Date of Award:

1970

Document Type:

Thesis

Degree Name:

Master of Science (MS)

Department:

Family, Consumer, and Human Development

Department name when degree awarded

Child Development

Advisor/Chair:

Carroll C. Lambert

Abstract

The effects of the child's chronological age, his sex, and a second concept of color were studied as they effected the counting skills and number recognition abilities in preschool children. The research was conducted at the Utah State University Child Development Laboratories with the subjects being three and four-year-old children enrolled at that time. Each child was given counting and number recognition tasks involving cubes in sets of one color and also in sets which involved two colors.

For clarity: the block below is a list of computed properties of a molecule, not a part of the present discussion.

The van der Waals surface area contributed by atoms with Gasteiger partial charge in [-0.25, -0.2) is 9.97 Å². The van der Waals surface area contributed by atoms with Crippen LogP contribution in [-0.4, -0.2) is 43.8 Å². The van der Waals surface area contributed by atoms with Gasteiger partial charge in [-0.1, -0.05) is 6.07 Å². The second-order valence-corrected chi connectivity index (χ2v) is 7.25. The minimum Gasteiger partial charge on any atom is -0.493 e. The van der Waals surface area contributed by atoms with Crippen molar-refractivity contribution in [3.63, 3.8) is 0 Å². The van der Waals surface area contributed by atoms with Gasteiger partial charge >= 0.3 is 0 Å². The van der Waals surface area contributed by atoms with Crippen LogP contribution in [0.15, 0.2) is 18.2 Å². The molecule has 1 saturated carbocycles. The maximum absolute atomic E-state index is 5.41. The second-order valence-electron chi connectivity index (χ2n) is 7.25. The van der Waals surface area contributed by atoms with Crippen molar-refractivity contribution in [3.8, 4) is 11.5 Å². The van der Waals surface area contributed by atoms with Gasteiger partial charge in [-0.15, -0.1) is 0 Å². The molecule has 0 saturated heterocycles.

It was found that as the age of the child increased, his ability to correctly count and label sets of cubes also increased. An interest ing trend was found when the sex and the age of the child were considered together. Girls and boys responded differently t o the counting and number recognition tasks. At an earlier age girls showed a greater language facility with the numbers; on the other hand, boys showed an earlier development in meaning of numbers. The smaller numbers involved were easier for the children to identify and seemed to hold much more meaning for them . The introduction of the color variable influenced the ability of the child to correctly label the number of cubes; however, many of the children did not mention the presence of cubes of two colors.

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